Mode of Transmission

Transmission is by the fecal-oral route in humans and nonhuman primates.

Incubation Period and Clinical Signs

The incubation period is poorly defined but is probably weeks to months. Abdominal pain and tenderness, appendicitis, and nodular inflammation of the intestinal wall have been described.

Diagnosis and Prevention

Fecal examination, serology, and ultrasonography for identification of nodules are warranted. Adult worms are required for definitive identification to avoid potential confusion with other nematodes. Good hygiene, barrier methods of protection, and safe-handling procedures are indicated, as is anthelmintic treatment of any infected animals.

Oxyuriasis

Disease Profile in Nonhuman Primates

Oxyuriasis is a group of threadworms that includes the pinworm nematode Enterobius vermicularis. This parasite occurs in Old World monkeys and apes, including baboons, guenons, macaques, and chimpanzees (Brack 1987; Ghandour and others 1995; Hubbard and others 1991; Muchmore 1987; Munene and other 1998; Toft and Eberhard 1998). Clinical signs in these species are generally absent. There has been some mention of anal pruritus and irritation, and severe infections have occasionally led to progressive enterocolitis, peritonitis, and death in chimpanzees. Nonhuman primates can acquire this agent from contaminated soil in endemic regions; it can then be passed between species in either direction.

Mode of Transmission

Transmission in humans and nonhuman primates is by the fecal-oral route. Eggs are deposited around the anus and become infective within a few hours, sometimes appearing in the feces. Successive reinfections can occur by transfer of eggs to the host's mouth (accidentally or via coprophagy in some species). Dustborne infections may occur in heavily contaminated environments.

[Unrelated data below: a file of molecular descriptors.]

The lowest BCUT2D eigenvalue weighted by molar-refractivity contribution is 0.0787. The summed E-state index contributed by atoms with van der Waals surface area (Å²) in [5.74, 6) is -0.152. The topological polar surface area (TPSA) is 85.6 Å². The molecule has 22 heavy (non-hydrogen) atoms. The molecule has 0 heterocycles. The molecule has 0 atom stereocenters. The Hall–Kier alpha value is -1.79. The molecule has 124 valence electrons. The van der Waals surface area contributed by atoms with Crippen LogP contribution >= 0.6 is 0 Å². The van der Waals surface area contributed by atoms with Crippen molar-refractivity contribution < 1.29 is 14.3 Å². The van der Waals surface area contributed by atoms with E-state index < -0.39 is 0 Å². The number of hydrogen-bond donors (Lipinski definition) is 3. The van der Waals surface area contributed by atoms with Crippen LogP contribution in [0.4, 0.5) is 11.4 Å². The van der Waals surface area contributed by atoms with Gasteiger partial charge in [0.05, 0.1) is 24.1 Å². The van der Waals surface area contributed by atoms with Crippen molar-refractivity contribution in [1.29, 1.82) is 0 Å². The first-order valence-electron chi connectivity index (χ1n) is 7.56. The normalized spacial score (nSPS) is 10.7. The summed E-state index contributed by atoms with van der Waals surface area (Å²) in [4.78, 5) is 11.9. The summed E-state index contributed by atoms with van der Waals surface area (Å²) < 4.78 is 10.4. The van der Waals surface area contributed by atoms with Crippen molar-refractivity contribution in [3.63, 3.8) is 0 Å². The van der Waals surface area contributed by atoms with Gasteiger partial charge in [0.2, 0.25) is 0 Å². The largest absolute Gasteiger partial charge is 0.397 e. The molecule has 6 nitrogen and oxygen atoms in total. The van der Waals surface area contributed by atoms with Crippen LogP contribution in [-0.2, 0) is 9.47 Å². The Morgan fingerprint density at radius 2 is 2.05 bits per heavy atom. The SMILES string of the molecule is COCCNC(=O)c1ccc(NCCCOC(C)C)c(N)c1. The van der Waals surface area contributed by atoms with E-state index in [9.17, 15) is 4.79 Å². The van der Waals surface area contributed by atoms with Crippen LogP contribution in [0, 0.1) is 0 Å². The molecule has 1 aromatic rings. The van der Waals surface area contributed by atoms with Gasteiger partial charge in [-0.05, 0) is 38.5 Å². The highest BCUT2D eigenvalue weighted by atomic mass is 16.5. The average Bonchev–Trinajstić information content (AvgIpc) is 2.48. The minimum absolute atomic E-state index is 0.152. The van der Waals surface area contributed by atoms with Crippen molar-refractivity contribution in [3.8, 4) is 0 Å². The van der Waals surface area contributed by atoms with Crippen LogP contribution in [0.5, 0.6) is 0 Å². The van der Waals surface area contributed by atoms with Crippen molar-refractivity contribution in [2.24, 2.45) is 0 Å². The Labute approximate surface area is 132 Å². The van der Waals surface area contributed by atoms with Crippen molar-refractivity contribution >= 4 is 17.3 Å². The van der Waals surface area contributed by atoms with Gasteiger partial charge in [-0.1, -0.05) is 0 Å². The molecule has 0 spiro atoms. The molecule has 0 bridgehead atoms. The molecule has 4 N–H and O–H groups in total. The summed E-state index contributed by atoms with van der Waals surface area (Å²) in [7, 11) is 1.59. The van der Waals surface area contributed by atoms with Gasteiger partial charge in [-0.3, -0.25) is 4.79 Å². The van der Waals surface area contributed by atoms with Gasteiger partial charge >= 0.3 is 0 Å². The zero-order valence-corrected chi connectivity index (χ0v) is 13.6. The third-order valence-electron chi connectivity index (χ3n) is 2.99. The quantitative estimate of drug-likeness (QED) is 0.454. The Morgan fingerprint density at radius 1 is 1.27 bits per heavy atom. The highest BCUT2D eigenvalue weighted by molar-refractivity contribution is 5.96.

Incubation Period and Clinical Signs

The life cycle of oxyuriasis is about 2-6 weeks. It takes several months for a person to develop a high parasite burden leading to symptomatic disease. People may report perianal itching, disturbed sleep, irritability, and occasional secondary skin infections of the perianal region from self-caused trauma.

Diagnosis and Prevention

A perianal tape test for eggs is standard technique. Fecal examination or sigmoidoscopy of the lower colon can also be done. Good hygiene, barrier methods of protection, and safe-handling procedures are indicated, and infected animals should be treated appropriately with anthelmintics.

Strongyloidiasis

Disease Profile in Nonhuman Primates

The nematode Strongyloides fullerborni is reported in macaques, baboons, guenons, mangabeys, chimpanzees, and other nonhuman primates (Abbott and Majeed 1984; Battles and others 1988; Hubbard and others 1991; Knezevich 1998; Muchmore 1987; Munene and others 1998; Muriuki and others 1998; Toft and Eberhard 1998; ), and Strongyloides stercorales has been documented in apes and other nonhuman primates (Penner 1981). Diarrhea (sometimes hemorrhagic or mucoid) is most commonly reported and is accompanied by weight loss, anorexia, vomiting, coughing, pulmonary hemorrhage, and other signs including death in the case of severe infections.

Mode of Transmission

Transmission in humans and nonhuman primates is by the fecal-oral route, as well as by direct skin penetration for larval stages. Free-living larval forms of this parasite are described.

Incubation Period and Clinical Signs